Overcoming Interferences Impacting Heavy Metals Analyses by ICPMS

Oral Presentation

Prepared by M. Flournoy
Eurofins Frontier Global Sciences, 11720 North Creek Parkway N., Suite 400, Bothell, WASHINGTON, 98011, United States

Contact Information: michael.flournoy@gmail.com; 717-413-6937



Inductively Coupled Plasma Mass Spectrometer (ICPMS) is a powerful instrument to determine heavy metals concentrations in a variety of matrices. Not only can the instrument determine concentrations at fairly low levels, sometimes in the part per trillion (ppt) or part per billion (ppb) levels and has a fairly large dynamic range to detect both low and high concentrations., but the instrument has the capability of mitigating interferences impacting heavy metals.

Although ICPMS analysis is very powerful, it does have some setbacks. For example, high levels of minerals (Ca, Na, and other minerals found in saline or brackish water) can cause high biases for some metals elements requiring high dilutions to determine trace metals concentrations. Additionally, there are other heavy metals that can impact trace levels if the concentrations are high enough. Unfortunately the dilution increases the detection limit by the same factor of the dilution.

The good news is that this is not a new problem. In the mid 90ís the Environmental Protection Agency (EPA) and several laboratories and experts set forth to validate and verify an appropriate method to determine trace metals at EPA Water Quality Criteria (WQC) limits. Through this research, a chelation pre-concentration specialty method was developed called EPA Method 1640. The method primarily references 7 heavy metal elements (As, Cd, Cu, Pb, Ni, Ag, and Zn), but the method could be used for other trace metals. In a nutshell, this method removes mineral interferences via reductive precipitation or other chelation techniques. There has been a great deal of technology improvements that have enabled automation.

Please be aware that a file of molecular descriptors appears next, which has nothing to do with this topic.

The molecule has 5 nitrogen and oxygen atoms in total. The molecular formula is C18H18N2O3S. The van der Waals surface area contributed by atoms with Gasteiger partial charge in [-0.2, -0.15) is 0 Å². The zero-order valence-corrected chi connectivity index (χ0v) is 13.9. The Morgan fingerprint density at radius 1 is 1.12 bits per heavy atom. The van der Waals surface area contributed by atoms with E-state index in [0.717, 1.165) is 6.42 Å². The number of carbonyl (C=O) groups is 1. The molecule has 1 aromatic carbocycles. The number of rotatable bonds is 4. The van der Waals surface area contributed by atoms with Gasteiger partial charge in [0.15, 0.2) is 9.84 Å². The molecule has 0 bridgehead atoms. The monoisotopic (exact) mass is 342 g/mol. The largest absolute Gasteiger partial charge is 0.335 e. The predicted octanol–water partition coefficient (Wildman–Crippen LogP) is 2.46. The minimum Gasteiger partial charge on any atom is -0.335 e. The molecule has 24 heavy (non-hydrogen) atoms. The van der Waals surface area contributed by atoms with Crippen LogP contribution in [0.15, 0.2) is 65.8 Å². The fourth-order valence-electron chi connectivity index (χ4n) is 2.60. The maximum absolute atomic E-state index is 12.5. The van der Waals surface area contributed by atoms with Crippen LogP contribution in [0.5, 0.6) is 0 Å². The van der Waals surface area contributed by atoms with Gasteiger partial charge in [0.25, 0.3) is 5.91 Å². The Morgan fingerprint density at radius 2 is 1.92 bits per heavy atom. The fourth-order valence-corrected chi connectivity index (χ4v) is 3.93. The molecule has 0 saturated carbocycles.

Additionally, the invention of the ICP-QQQ, instruments are capable of resolving interferences in many cases that do not require additional manipulations to provide reliable trace concentration data.


This presentation will focus on comparing several trace metals in brackish water samples and samples with high concentrations with interfering elements using standard 200.8 analysis, manual reductive precipitation analysis, automated analysis using an ESI DX4 SeaFast pre-concentration analysis, and analysis using an Agilent ICP-QQQ.